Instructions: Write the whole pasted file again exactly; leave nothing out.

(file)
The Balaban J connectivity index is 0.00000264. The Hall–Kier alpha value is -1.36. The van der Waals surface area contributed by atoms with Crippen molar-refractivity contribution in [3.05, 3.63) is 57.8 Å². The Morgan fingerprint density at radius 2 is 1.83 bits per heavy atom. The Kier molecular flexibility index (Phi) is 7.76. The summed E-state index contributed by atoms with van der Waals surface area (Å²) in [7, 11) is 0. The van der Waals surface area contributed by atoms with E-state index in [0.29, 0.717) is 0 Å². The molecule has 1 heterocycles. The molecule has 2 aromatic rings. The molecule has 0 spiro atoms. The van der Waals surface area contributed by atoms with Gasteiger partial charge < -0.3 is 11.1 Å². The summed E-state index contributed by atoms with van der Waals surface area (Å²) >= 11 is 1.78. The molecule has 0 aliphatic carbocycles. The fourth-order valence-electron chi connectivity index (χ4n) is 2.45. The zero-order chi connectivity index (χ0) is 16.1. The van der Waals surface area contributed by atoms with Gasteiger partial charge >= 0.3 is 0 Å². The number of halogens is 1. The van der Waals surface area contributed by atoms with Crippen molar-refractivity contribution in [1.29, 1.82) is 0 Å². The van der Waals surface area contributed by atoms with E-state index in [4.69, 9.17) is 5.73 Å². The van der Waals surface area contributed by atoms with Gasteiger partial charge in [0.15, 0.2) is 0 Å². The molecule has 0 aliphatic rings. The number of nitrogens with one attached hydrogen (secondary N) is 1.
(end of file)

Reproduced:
The Balaban J connectivity index is 0.00000264. The Hall–Kier alpha value is -1.36. The van der Waals surface area contributed by atoms with Crippen molar-refractivity contribution in [3.05, 3.63) is 57.8 Å². The Morgan fingerprint density at radius 2 is 1.83 bits per heavy atom. The Kier molecular flexibility index (Phi) is 7.76. The summed E-state index contributed by atoms with van der Waals surface area (Å²) in [7, 11) is 0. The van der Waals surface area contributed by atoms with E-state index in [0.29, 0.717) is 0 Å². The molecule has 1 heterocycles. The molecule has 2 aromatic rings. The molecule has 0 spiro atoms. The van der Waals surface area contributed by atoms with Gasteiger partial charge < -0.3 is 11.1 Å². The summed E-state index contributed by atoms with van der Waals surface area (Å²) >= 11 is 1.78. The molecule has 0 aliphatic carbocycles. The fourth-order valence-electron chi connectivity index (χ4n) is 2.45. The zero-order chi connectivity index (χ0) is 16.1. The van der Waals surface area contributed by atoms with Gasteiger partial charge >= 0.3 is 0 Å². The number of halogens is 1. The van der Waals surface area contributed by atoms with Crippen molar-refractivity contribution in [1.29, 1.82) is 0 Å². The van der Waals surface area contributed by atoms with E-state index in [4.69, 9.17) is 5.73 Å². The van der Waals surface area contributed by atoms with Gasteiger partial charge in [0.15, 0.2) is 0 Å². The molecule has 0 aliphatic rings. The number of nitrogens with one attached hydrogen (secondary N) is 1.